Chris Froome says contract talks threatened Team Sky career
Last updated on .From the section Cycling
Tour de France champion Chris Froome has revealed he considered leaving Team Sky in the year before he helped Sir Bradley Wiggins win the race.
Froome was offered a new contract by Sky team principal, Sir David Brailsford, in September 2011.
But Froome, 29, claims the proposed deal failed to recognise his potential as a future winner of the Tour.
"I wanted a contract that reflected being a leader, rather than a domestique," said the Kenyan-born Brit.
"It was getting stressful and I sent Dave a long and quite strong message saying there would be no more going back and forth. I also said that that was the final offer, I was going elsewhere."
Froome eventually signed a three-year contract with Sky in the week after he finished second at the Vuelta a Espana in 2011 and Wiggins finished third. Froome then committed to a new three-year deal in December 2013.
In the years between, he supported Wiggins in his 2012 Tour de France victory then stormed to the yellow jersey himself last July while Wiggins was injured and unable to take part.
Wiggins and Froome could again find themselves riding for Sky in this year's race, which starts in Yorkshire on 5 July.
Froome claims that Brailsford's apparent unwillingness to choose him over Wiggins as team leader ahead of the 2012 Tour made him doubt his future with Sky.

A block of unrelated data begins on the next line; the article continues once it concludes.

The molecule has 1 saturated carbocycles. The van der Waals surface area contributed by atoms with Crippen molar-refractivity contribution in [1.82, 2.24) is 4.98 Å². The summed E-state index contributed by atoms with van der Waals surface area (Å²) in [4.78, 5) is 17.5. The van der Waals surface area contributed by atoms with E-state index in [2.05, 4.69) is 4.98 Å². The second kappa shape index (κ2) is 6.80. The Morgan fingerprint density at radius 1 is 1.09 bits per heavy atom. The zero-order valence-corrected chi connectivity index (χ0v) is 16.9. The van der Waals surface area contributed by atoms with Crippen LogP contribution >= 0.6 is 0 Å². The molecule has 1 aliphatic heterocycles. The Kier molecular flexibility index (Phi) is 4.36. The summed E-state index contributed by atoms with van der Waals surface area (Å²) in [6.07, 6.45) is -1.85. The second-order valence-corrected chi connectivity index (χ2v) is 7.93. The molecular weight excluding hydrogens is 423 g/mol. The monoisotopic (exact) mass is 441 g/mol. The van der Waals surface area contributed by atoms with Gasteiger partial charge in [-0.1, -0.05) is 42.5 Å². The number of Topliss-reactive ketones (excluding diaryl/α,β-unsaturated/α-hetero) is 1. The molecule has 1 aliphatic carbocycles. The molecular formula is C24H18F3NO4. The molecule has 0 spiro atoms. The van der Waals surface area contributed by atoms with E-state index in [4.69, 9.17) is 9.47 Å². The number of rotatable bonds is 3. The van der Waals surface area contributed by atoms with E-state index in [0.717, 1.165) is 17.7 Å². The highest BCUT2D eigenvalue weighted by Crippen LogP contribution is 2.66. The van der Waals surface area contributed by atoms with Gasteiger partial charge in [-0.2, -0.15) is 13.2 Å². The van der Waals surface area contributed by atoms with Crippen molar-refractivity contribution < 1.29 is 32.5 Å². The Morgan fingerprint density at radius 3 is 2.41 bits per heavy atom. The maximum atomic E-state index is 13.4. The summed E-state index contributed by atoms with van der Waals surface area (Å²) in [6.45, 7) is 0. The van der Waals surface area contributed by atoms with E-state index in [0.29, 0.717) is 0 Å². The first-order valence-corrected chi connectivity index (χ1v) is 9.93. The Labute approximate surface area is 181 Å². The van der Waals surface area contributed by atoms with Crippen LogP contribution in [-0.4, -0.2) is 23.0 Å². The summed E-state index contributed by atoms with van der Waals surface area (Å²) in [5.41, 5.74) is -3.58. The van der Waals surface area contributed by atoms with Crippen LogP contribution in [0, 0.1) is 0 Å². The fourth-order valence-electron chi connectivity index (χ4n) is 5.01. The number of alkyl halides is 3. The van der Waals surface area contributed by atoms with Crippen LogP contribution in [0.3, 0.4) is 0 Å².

"I wanted Dave to agree that I had a chance to win the Tour de France, or at least not be stuck in a system where I couldn't," he said in a serialisation of his new autobiography, The Climb, by The Sunday Times newspaper.
"Finishing second in Spain after doing so much work for Brad had given me confidence. When other teams proposed contracts that showed me they wanted me as their leader, that made me think: why shouldn't I go for the Tour de France?
"Dave was enthusiastic and convincing and, though I wanted reassurance, I also wanted to stay with the team.
"I thought that what he told me meant that I could go to the Tour de France and have my chance to win it. But he didn't actually say this. Instead, he spoke of two guys riding for GC (General Classification) with one being the designated leader and the other riding as his back-up.
"The details were never teased out. Dave's words would mean just what he chose them to mean.
"To an outsider, unfamiliar with how teams work, it probably seems bizarre that a rider would have to persuade his team to try to allow him to win the biggest race in the sport."
Froome has also insisted Sky had initially failed to match financial packages being offered by other teams and claims the deal for him to stay was eventually only agreed after he sent Brailsford a message outlining his stance.
"From my point of view, they were offering much less than other teams," he added.
"There was a tone that suggested he'd (Brailsford) been upset by my message. In his eyes, I'd given him what amounted to an ultimatum."